I like to read Bill Carlino's editorials - not because he's my boss, but because I like his style. He usually starts with an innocuous phrase, i.e. "When I was 12, I had a two-wheeler and delivered newspapers ..." or "I was sitting at a bar in Los Angeles when this blonde ... ." There follow some more non-sequiturs as Carlino contemplates pouncing on his victim like a tiger salivating as he studies his inert prey.In the May 1-May 14, 2006, issue of Accounting Today, editor-in-chief Carlino's regular column partnered with my commentary, "An open letter to the comptroller general of the U.S." With a rare combination of moxie and chutzpah, Carlino took on both the chairman and president/CEO of The New York Times, which has a Sunday circulation of over 1,600,000. Specifically, his critique was aimed at the scion of the Sulzberger dynasty, Arthur Ochs Sulzberger Jr., the great-grandson of the legendary Adolph Ochs. Carlino compared the increase in stock options granted to Sulzberger with the downward trend of the company's stock.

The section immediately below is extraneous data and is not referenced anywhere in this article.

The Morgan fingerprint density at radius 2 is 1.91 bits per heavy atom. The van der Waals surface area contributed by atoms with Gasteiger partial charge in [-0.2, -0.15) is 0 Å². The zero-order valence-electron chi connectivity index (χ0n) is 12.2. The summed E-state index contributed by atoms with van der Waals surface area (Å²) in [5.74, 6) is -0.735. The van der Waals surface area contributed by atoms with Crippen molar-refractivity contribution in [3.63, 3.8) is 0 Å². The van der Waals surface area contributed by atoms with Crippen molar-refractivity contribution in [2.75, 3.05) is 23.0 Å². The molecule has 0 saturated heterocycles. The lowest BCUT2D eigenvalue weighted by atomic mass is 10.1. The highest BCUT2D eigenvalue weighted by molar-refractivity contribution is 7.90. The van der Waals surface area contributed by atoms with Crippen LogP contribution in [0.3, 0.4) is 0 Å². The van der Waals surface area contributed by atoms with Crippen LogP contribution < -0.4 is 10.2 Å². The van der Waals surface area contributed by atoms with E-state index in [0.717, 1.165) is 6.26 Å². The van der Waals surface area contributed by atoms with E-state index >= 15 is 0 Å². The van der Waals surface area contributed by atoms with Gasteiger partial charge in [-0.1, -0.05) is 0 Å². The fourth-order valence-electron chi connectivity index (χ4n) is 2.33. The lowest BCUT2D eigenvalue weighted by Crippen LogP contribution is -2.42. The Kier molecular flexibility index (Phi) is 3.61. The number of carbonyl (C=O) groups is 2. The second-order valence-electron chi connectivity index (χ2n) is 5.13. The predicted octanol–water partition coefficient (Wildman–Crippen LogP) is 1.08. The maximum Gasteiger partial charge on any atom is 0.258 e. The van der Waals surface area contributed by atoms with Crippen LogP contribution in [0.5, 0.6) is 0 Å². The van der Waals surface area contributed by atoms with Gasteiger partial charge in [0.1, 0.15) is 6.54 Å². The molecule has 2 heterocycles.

Speaking of stock options, the Babe Ruth of stock options is probably William W. McGuire, chairman and CEO of UnitedHealth Group. The Wall Street Journal on March 18, 2006, reported, "As of late February [2006, McGuire] had 13.87 million unexercised options left from the October 1999 tranche. His profit on those options, if he exercised them today, would be about $717 million."

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